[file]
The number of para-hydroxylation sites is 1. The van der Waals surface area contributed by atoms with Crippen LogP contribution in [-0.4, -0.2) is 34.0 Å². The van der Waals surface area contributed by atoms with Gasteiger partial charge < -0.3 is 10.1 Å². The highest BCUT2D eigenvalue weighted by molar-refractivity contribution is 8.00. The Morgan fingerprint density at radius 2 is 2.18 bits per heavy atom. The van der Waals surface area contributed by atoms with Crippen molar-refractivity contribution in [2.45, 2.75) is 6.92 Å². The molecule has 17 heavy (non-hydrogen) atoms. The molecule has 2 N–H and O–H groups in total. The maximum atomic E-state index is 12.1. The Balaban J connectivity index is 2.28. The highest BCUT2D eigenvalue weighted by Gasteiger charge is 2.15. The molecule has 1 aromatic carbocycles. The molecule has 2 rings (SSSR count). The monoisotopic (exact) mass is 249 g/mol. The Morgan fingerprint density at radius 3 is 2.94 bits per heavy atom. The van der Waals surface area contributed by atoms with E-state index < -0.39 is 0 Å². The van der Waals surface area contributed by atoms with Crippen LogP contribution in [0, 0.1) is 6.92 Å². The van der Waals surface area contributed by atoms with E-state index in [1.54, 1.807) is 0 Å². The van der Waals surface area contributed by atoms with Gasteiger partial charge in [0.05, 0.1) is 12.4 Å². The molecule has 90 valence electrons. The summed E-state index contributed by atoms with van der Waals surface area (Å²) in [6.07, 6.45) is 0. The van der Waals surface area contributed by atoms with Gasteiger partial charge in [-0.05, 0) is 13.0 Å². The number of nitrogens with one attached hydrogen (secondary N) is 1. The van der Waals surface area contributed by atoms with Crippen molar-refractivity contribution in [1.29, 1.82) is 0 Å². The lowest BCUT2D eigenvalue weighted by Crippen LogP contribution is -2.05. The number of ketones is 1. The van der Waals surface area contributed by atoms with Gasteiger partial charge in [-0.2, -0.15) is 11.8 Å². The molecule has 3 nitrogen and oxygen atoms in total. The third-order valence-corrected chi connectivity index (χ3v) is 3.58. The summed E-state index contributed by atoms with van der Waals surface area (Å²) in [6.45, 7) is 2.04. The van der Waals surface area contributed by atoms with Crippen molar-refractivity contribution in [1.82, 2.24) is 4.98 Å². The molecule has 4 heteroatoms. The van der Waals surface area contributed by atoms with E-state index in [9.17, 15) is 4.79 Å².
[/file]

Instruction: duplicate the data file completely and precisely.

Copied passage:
The number of para-hydroxylation sites is 1. The van der Waals surface area contributed by atoms with Crippen LogP contribution in [-0.4, -0.2) is 34.0 Å². The van der Waals surface area contributed by atoms with Gasteiger partial charge < -0.3 is 10.1 Å². The highest BCUT2D eigenvalue weighted by molar-refractivity contribution is 8.00. The Morgan fingerprint density at radius 2 is 2.18 bits per heavy atom. The van der Waals surface area contributed by atoms with Crippen molar-refractivity contribution in [2.45, 2.75) is 6.92 Å². The molecule has 17 heavy (non-hydrogen) atoms. The molecule has 2 N–H and O–H groups in total. The maximum atomic E-state index is 12.1. The Balaban J connectivity index is 2.28. The highest BCUT2D eigenvalue weighted by Gasteiger charge is 2.15. The molecule has 1 aromatic carbocycles. The molecule has 2 rings (SSSR count). The monoisotopic (exact) mass is 249 g/mol. The Morgan fingerprint density at radius 3 is 2.94 bits per heavy atom. The van der Waals surface area contributed by atoms with E-state index < -0.39 is 0 Å². The van der Waals surface area contributed by atoms with Crippen LogP contribution in [0, 0.1) is 6.92 Å². The van der Waals surface area contributed by atoms with E-state index in [1.54, 1.807) is 0 Å². The van der Waals surface area contributed by atoms with Gasteiger partial charge in [0.05, 0.1) is 12.4 Å². The molecule has 90 valence electrons. The summed E-state index contributed by atoms with van der Waals surface area (Å²) in [6.07, 6.45) is 0. The van der Waals surface area contributed by atoms with Gasteiger partial charge in [-0.05, 0) is 13.0 Å². The number of nitrogens with one attached hydrogen (secondary N) is 1. The van der Waals surface area contributed by atoms with Crippen molar-refractivity contribution in [1.29, 1.82) is 0 Å². The lowest BCUT2D eigenvalue weighted by Crippen LogP contribution is -2.05. The number of ketones is 1. The van der Waals surface area contributed by atoms with Gasteiger partial charge in [-0.2, -0.15) is 11.8 Å². The molecule has 3 nitrogen and oxygen atoms in total. The third-order valence-corrected chi connectivity index (χ3v) is 3.58. The summed E-state index contributed by atoms with van der Waals surface area (Å²) in [6.45, 7) is 2.04. The van der Waals surface area contributed by atoms with Crippen molar-refractivity contribution in [1.82, 2.24) is 4.98 Å². The molecule has 4 heteroatoms. The van der Waals surface area contributed by atoms with E-state index in [9.17, 15) is 4.79 Å².